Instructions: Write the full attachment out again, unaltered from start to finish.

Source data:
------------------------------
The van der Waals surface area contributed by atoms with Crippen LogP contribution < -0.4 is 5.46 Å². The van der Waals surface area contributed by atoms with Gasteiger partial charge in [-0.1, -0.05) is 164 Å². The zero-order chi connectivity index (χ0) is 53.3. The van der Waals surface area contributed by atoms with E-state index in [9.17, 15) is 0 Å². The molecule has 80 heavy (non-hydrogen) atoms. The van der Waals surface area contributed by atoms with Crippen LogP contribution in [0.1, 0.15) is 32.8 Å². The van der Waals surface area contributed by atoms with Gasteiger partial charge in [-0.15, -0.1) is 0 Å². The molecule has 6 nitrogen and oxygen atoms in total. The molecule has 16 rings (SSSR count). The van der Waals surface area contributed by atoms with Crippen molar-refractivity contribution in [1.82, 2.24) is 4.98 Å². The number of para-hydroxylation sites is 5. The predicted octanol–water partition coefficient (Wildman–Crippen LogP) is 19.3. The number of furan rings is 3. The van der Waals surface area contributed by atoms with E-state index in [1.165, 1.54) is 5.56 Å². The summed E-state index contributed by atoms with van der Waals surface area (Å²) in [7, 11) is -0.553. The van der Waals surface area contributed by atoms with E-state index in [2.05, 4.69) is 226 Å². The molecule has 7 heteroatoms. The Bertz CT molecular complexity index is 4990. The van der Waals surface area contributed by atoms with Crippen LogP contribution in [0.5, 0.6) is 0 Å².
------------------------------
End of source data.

The van der Waals surface area contributed by atoms with Crippen LogP contribution < -0.4 is 5.46 Å². The van der Waals surface area contributed by atoms with Gasteiger partial charge in [-0.1, -0.05) is 164 Å². The zero-order chi connectivity index (χ0) is 53.3. The van der Waals surface area contributed by atoms with E-state index in [9.17, 15) is 0 Å². The molecule has 80 heavy (non-hydrogen) atoms. The van der Waals surface area contributed by atoms with Crippen LogP contribution in [0.1, 0.15) is 32.8 Å². The van der Waals surface area contributed by atoms with Gasteiger partial charge in [-0.15, -0.1) is 0 Å². The molecule has 6 nitrogen and oxygen atoms in total. The molecule has 16 rings (SSSR count). The van der Waals surface area contributed by atoms with Crippen molar-refractivity contribution in [1.82, 2.24) is 4.98 Å². The number of para-hydroxylation sites is 5. The predicted octanol–water partition coefficient (Wildman–Crippen LogP) is 19.3. The number of furan rings is 3. The van der Waals surface area contributed by atoms with E-state index in [1.165, 1.54) is 5.56 Å². The summed E-state index contributed by atoms with van der Waals surface area (Å²) in [7, 11) is -0.553. The van der Waals surface area contributed by atoms with E-state index in [2.05, 4.69) is 226 Å². The molecule has 7 heteroatoms. The Bertz CT molecular complexity index is 4990. The van der Waals surface area contributed by atoms with Crippen LogP contribution in [0.5, 0.6) is 0 Å².